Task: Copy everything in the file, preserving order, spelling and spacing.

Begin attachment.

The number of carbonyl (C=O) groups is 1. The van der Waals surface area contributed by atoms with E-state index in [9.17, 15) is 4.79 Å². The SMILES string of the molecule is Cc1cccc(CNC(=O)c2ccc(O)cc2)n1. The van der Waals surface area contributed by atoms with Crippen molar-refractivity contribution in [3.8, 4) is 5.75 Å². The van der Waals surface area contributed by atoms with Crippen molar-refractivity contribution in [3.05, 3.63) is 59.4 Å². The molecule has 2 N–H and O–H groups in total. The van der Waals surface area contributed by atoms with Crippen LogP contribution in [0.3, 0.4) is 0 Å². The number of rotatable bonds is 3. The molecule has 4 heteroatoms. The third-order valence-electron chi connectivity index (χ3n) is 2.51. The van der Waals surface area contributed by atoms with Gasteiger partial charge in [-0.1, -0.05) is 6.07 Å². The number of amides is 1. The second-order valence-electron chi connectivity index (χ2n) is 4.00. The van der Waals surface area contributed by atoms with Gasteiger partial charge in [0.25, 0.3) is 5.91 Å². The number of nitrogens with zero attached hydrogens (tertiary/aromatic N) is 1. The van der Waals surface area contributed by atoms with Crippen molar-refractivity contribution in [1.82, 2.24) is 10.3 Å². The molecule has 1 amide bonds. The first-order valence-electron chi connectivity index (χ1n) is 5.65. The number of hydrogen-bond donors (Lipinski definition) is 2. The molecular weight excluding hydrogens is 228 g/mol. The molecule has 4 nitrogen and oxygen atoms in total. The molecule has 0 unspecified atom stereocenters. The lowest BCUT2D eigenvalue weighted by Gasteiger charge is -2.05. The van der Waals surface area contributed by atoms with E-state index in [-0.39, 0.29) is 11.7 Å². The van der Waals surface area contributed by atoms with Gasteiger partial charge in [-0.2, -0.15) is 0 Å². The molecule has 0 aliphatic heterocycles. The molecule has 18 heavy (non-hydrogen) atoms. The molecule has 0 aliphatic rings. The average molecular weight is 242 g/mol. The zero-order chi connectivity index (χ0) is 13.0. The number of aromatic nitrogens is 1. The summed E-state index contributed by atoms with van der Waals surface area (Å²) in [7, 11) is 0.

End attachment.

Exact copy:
The number of carbonyl (C=O) groups is 1. The van der Waals surface area contributed by atoms with E-state index in [9.17, 15) is 4.79 Å². The SMILES string of the molecule is Cc1cccc(CNC(=O)c2ccc(O)cc2)n1. The van der Waals surface area contributed by atoms with Crippen molar-refractivity contribution in [3.8, 4) is 5.75 Å². The van der Waals surface area contributed by atoms with Crippen molar-refractivity contribution in [3.05, 3.63) is 59.4 Å². The molecule has 2 N–H and O–H groups in total. The van der Waals surface area contributed by atoms with Crippen LogP contribution in [0.3, 0.4) is 0 Å². The number of rotatable bonds is 3. The molecule has 4 heteroatoms. The third-order valence-electron chi connectivity index (χ3n) is 2.51. The van der Waals surface area contributed by atoms with Gasteiger partial charge in [-0.1, -0.05) is 6.07 Å². The number of amides is 1. The second-order valence-electron chi connectivity index (χ2n) is 4.00. The van der Waals surface area contributed by atoms with Gasteiger partial charge in [0.25, 0.3) is 5.91 Å². The number of nitrogens with zero attached hydrogens (tertiary/aromatic N) is 1. The van der Waals surface area contributed by atoms with Crippen molar-refractivity contribution in [1.82, 2.24) is 10.3 Å². The molecule has 1 amide bonds. The first-order valence-electron chi connectivity index (χ1n) is 5.65. The number of hydrogen-bond donors (Lipinski definition) is 2. The molecular weight excluding hydrogens is 228 g/mol. The molecule has 4 nitrogen and oxygen atoms in total. The molecule has 0 unspecified atom stereocenters. The lowest BCUT2D eigenvalue weighted by Gasteiger charge is -2.05. The van der Waals surface area contributed by atoms with E-state index in [-0.39, 0.29) is 11.7 Å². The van der Waals surface area contributed by atoms with Gasteiger partial charge in [-0.2, -0.15) is 0 Å². The molecule has 0 aliphatic heterocycles. The molecule has 18 heavy (non-hydrogen) atoms. The molecule has 0 aliphatic rings. The average molecular weight is 242 g/mol. The zero-order chi connectivity index (χ0) is 13.0. The number of aromatic nitrogens is 1. The summed E-state index contributed by atoms with van der Waals surface area (Å²) in [7, 11) is 0.